She never let on, to use the vernacular, that she had the hots for Seeger. Yet their chaste relationship could never stand up to her father’s inspection. Getting wind of an impending ‘inspection’ she barely had time to move her belongings before he was fuming at the door and Seeger redirected him. In any case, soon afterwards – in 1942 – she married one of the musicians within the Almanacs’ circle, the photographer and musician Butch Hawes, with whom she had two daughters and one son.

Most of her songs served next to no time. Their time came and went in a trice in the manner of the times. Often she – and the Almanacs – simply took a familiar or public-domain melody and wrote new words to it for a strike, a demonstration or a session. One, however, definitely endured. She and Jacqueline Steiner wrote a campaign song for Walter A. O’Brian, Boston’s Progressive Party candidate for mayor in 1949 about a stranded commuter on the Massachusetts Transit Authority who can’t get off the train because he doesn’t have the excess fare. It became a transferrable commuter hymn that could equally apply to Boris Johnson and Transport For London’s price hikes.

“Well, let me tell you of the story of a man named Charlie.
On a tragic and fateful day,
He put ten cents in his pocket, kissed his wife and family
Went to ride on the M.T.A..

Well, did he ever return? – no, he never returned
And his fate is still unlearned.
He may ride forever ‘neath the streets of Boston.
He’s the man who never returned.

Charlie handed in his dime at the Kendall Square station
And he changed for Jamaica Plain.
When he got there, the conductor told him one more nickel.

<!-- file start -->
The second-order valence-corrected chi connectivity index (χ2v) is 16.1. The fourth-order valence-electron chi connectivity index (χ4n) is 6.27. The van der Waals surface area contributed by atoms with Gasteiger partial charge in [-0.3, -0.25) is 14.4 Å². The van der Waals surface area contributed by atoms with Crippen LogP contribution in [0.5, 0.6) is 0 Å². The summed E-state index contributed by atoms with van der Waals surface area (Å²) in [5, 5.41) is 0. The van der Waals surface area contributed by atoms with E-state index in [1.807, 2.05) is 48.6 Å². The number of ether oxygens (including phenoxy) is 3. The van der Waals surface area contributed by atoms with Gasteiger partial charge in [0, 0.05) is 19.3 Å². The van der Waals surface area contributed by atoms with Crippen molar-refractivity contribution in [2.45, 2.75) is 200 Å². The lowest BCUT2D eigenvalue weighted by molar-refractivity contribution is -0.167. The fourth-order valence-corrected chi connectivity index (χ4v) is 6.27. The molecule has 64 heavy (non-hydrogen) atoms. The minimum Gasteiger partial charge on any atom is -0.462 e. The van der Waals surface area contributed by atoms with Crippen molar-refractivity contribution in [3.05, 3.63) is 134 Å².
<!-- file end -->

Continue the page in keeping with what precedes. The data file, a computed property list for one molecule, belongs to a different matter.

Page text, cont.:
Charlie couldn’t get off of that train.”

Titled M.T.A. or Charlie On The M.T.A., a decade later the Kingston Trio defanged it and turned it into a major hit. In recognition in 2004, the Massachusetts Bay Transportation Authority branded the CharlieCard, its equivalent of London’s Oyster Card, after the song’s hero. Call it simplistic thinking but the Oyster Card for its part was probably named for generating pearls for big business, as in rooking Charlies, rather than keeping prices down for commuters. If that’s the way your pleasure tends, M.T.A. and the CharlieCard constitute a small but telling win for the voice of the people and, perhaps, folk music.

Appropriately, it was the University of Illinois – the same company that had published the biography of her father, Nolan Porterfield’s Last CavalierThe Life and Times of John A. Lomax (1996) – that published her autobiography, Sing It Pretty: A Memoir (2008). Especially in her later years she bore a hair-raising resemblance to her brother Alan. She was, so to speak, the distaff side of the coin. Doyen of the Smithsonian Institution’s Festival of American Folklife, she became a key figure in the US National Endowment for the Arts before retiring in 1992. In 1993 Bill Clinton felicitated her with the National Medal of the Arts.

Further reading: Sing It Pretty, University of Illinois Press, ISBN: 978-0-252-07509-4 (paperback)